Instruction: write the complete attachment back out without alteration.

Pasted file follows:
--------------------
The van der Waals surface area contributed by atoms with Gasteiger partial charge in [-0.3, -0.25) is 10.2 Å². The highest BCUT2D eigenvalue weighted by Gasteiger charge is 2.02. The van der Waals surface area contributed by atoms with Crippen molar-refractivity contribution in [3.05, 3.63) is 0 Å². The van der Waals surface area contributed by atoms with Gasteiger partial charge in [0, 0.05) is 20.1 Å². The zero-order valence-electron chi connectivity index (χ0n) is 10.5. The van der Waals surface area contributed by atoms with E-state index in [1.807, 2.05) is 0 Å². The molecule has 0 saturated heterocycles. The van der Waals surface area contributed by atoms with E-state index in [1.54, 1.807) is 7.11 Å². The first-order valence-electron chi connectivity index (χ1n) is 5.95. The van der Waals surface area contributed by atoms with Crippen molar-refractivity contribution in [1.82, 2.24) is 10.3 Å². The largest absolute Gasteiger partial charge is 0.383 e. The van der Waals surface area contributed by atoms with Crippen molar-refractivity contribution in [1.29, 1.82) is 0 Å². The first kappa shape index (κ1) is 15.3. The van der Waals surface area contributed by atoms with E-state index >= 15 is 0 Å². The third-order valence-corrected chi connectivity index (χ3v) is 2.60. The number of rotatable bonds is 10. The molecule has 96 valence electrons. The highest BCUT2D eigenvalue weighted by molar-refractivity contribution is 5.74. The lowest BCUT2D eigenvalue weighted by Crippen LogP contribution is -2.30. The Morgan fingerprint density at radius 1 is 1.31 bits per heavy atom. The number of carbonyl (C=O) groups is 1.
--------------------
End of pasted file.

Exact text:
The van der Waals surface area contributed by atoms with Gasteiger partial charge in [-0.3, -0.25) is 10.2 Å². The highest BCUT2D eigenvalue weighted by Gasteiger charge is 2.02. The van der Waals surface area contributed by atoms with Crippen molar-refractivity contribution in [3.05, 3.63) is 0 Å². The van der Waals surface area contributed by atoms with Gasteiger partial charge in [0, 0.05) is 20.1 Å². The zero-order valence-electron chi connectivity index (χ0n) is 10.5. The van der Waals surface area contributed by atoms with E-state index in [1.807, 2.05) is 0 Å². The molecule has 0 saturated heterocycles. The van der Waals surface area contributed by atoms with E-state index in [1.54, 1.807) is 7.11 Å². The first-order valence-electron chi connectivity index (χ1n) is 5.95. The van der Waals surface area contributed by atoms with Crippen molar-refractivity contribution in [1.82, 2.24) is 10.3 Å². The largest absolute Gasteiger partial charge is 0.383 e. The van der Waals surface area contributed by atoms with Crippen molar-refractivity contribution in [1.29, 1.82) is 0 Å². The first kappa shape index (κ1) is 15.3. The van der Waals surface area contributed by atoms with E-state index >= 15 is 0 Å². The third-order valence-corrected chi connectivity index (χ3v) is 2.60. The number of rotatable bonds is 10. The molecule has 96 valence electrons. The highest BCUT2D eigenvalue weighted by molar-refractivity contribution is 5.74. The lowest BCUT2D eigenvalue weighted by Crippen LogP contribution is -2.30. The Morgan fingerprint density at radius 1 is 1.31 bits per heavy atom. The number of carbonyl (C=O) groups is 1.